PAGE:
• Internet and computer problems
  • Finding time to work with their children after working all day

How Can Teachers Help?

  1. Be an encourager. Let the parents and students know that they can succeed during the pandemic. Tell them that it’s been a learning curve for you as well. Respond quickly to emails or calls from students and parents who express fears and frustrations. Give written, encouraging comments with feedback on assignments.
  2. Be flexible. Not all families are equipped with the technology or materials needed to complete all of the assignments. Many of their schedules are different; some may be considered essential workers and may not be at home during the day, leaving their children in the care of grandparents or sitters. You can help by extending due dates for assignments, which will alleviate family stress. Also, adjust assignments for children who struggle academically.
  3. Be available. Using apps such as Remind allows parents and students to text questions to you without having actual access to your personal telephone number. (See remind.com/teachers). You might also set up specific times to talk with parents and students on the phone about assignments and concerns they have. Ask families to give you a contact number where you can reach them, and let them know the general time(s) you are available to receive calls. Don’t forget parents whose first language is not English. Written directions in their first language or a connection to a speaker to translate would be helpful.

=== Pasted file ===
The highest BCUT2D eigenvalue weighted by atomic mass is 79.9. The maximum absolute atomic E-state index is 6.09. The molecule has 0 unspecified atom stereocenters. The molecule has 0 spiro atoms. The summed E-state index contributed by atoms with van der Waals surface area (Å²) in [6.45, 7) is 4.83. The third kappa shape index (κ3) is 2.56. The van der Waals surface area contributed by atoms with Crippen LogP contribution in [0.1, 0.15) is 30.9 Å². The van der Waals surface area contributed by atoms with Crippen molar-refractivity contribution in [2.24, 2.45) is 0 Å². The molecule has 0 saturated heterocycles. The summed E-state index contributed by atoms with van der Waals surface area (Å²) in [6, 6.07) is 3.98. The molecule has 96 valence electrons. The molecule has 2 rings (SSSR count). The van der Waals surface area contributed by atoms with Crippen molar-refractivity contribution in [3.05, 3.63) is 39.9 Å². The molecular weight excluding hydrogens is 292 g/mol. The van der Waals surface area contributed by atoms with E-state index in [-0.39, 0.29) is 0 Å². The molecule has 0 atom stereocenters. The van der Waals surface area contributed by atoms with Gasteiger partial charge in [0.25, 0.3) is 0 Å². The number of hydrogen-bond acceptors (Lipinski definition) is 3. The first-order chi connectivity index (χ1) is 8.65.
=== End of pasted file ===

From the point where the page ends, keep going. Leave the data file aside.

4. Be creative. Think outside the box on how you can be connected. For example, several teachers in my area wanted to see their students face to face and decided to have a school faculty parade through the attendance zones. They decorated their cars with signs expressing how much they missed their students, planned a parade route, gave families approximate times in which they would be on each street and sent out an “invitation” for families to come into their front yards to see their teachers. They smiled and waved as the parade passed their houses—while maintaining social-distancing guidelines